is pre-screening a part of due diligence ?

In the last post I briefly examined the constitutional validity of a proposed framework for pre-screening user generated content on social networks. This got me thinking as to what other grounds for constitutionality can be examined if a law for pre-screening is actually passed. Since we will be dealing with a whole lot of it, for the sake of convenience I am calling this proposed framework as the Draft IT (Polite Discourse) Rules, 2012.

As we already have a statute in place which contains specific powers for the executive to make rules, I sensed if a law has to come into place it will most probably be made through subordinate or delegated legislation. This also ties in with the practice of the IT ministry which in April made the Intermediaries Rules, 2011.

While making such subordinate/delegated legislation may undoubtedly be quicker and more convenient, since it does not have to pass through a vote in the legislature, such rules and regulations are made under certain constitutional limitations. One such condition is that the rules and regulations cannot exceed the breadth of the statute under which they are made. This is a little like saying that if the principal enactment which has been passed by parliament allows the government to do X and make rules to define how it would achieve X, then it cannot go ahead and make rules for X+1.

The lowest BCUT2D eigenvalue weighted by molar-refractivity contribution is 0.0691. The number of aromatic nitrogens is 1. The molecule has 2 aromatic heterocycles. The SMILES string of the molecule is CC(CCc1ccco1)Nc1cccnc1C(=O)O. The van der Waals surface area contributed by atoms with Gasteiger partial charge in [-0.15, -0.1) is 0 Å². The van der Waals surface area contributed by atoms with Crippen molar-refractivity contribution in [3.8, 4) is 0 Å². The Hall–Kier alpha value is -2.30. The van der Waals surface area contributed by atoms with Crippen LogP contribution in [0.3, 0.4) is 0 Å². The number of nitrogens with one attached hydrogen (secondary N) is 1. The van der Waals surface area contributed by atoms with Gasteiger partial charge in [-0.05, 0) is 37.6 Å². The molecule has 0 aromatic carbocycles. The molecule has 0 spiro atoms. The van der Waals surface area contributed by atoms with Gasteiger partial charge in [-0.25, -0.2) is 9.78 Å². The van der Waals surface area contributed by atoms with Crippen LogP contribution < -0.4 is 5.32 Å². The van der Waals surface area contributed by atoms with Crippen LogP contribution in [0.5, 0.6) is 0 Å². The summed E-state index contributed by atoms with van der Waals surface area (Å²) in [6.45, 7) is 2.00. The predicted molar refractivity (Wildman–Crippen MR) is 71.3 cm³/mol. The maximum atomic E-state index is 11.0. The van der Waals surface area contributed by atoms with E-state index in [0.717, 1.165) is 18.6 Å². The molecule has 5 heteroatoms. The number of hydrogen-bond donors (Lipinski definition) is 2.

The Information Technology Act, 2000

This principal act under which the rules may be made will most likely be the Information Technology Act, 2000 which under Sec. 79 contains provisions for regulating companies such as facebook and twitter which provide networks for user generated content. Sec. 79 also contains a rule making power and also contains the term, “due diligence” under which the Government may make rules for pre-publication screening. Since we are going to be discussing quite a bit of it, I am quoting it below:

S. 79. Exemption from liability of intermediary in certain cases.—

(1) Notwithstanding anything contained in any law for the time being in force but subject to the provisions of sub-section (2) and (3), an intermediary shall not be liable for any third party information, data, or communication link made available or hosted by him.

(2) The provisions of sub-section (1) shall apply if—

(a) the function of the intermediary is limited to providing access to a communication system over which information made available by third parties is transmitted or temporarily stored or hosted; or

(b) the intermediary does not—

(i) initiate the transmission,

(ii) select the receiver of the transmission, and

(iii) select or modify the information contained in the transmission;

(c) the intermediary observes due diligence while discharging his duties under this Act and also observes such other guidelines as the Central Government may prescribe in this behalf.

(3) The provisions of sub-section (1) shall not apply if—

(a) the intermediary has conspired or abetted or aided or induced, whether by threats or promise or otherwise in the commission of the unlawful act;

(b) upon receiving actual knowledge, or on being notified by the appropriate Government or its agency that any information, data or communication link residing in or connected to a computer resource controlled by the intermediary is being used to commit the unlawful act, the intermediary fails to expeditiously remove or disable access to that material on that resource without vitiating the evidence in any manner.

Explanation.—For the purpose of this section, the expression “third party information” means any information dealt with by an intermediary in his capacity as an intermediary.

From reading Sec. 79 one can notice that,